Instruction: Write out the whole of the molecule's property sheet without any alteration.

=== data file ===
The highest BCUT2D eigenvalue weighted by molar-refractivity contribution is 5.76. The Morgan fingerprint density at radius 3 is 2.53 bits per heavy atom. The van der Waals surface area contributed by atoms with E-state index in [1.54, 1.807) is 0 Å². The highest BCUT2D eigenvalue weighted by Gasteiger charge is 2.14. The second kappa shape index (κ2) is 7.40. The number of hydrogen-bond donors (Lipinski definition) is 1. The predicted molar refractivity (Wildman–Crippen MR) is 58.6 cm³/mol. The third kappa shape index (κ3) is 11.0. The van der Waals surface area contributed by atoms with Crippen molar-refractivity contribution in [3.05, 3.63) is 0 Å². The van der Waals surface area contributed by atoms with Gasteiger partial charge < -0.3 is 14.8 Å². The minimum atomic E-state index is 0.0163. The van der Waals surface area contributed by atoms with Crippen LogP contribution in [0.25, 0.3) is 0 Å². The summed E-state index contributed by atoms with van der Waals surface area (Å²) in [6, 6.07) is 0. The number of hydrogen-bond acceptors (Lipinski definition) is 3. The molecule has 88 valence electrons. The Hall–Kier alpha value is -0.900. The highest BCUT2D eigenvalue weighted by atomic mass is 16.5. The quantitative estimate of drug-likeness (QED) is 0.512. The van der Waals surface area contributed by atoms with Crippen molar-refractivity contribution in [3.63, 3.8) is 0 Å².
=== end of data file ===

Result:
The highest BCUT2D eigenvalue weighted by molar-refractivity contribution is 5.76. The Morgan fingerprint density at radius 3 is 2.53 bits per heavy atom. The van der Waals surface area contributed by atoms with E-state index in [1.54, 1.807) is 0 Å². The highest BCUT2D eigenvalue weighted by Gasteiger charge is 2.14. The second kappa shape index (κ2) is 7.40. The number of hydrogen-bond donors (Lipinski definition) is 1. The predicted molar refractivity (Wildman–Crippen MR) is 58.6 cm³/mol. The third kappa shape index (κ3) is 11.0. The van der Waals surface area contributed by atoms with Crippen molar-refractivity contribution in [3.05, 3.63) is 0 Å². The van der Waals surface area contributed by atoms with Gasteiger partial charge < -0.3 is 14.8 Å². The minimum atomic E-state index is 0.0163. The van der Waals surface area contributed by atoms with Crippen LogP contribution in [0.25, 0.3) is 0 Å². The summed E-state index contributed by atoms with van der Waals surface area (Å²) in [6, 6.07) is 0. The number of hydrogen-bond acceptors (Lipinski definition) is 3. The molecule has 88 valence electrons. The Hall–Kier alpha value is -0.900. The highest BCUT2D eigenvalue weighted by atomic mass is 16.5. The quantitative estimate of drug-likeness (QED) is 0.512. The van der Waals surface area contributed by atoms with Crippen molar-refractivity contribution in [3.63, 3.8) is 0 Å².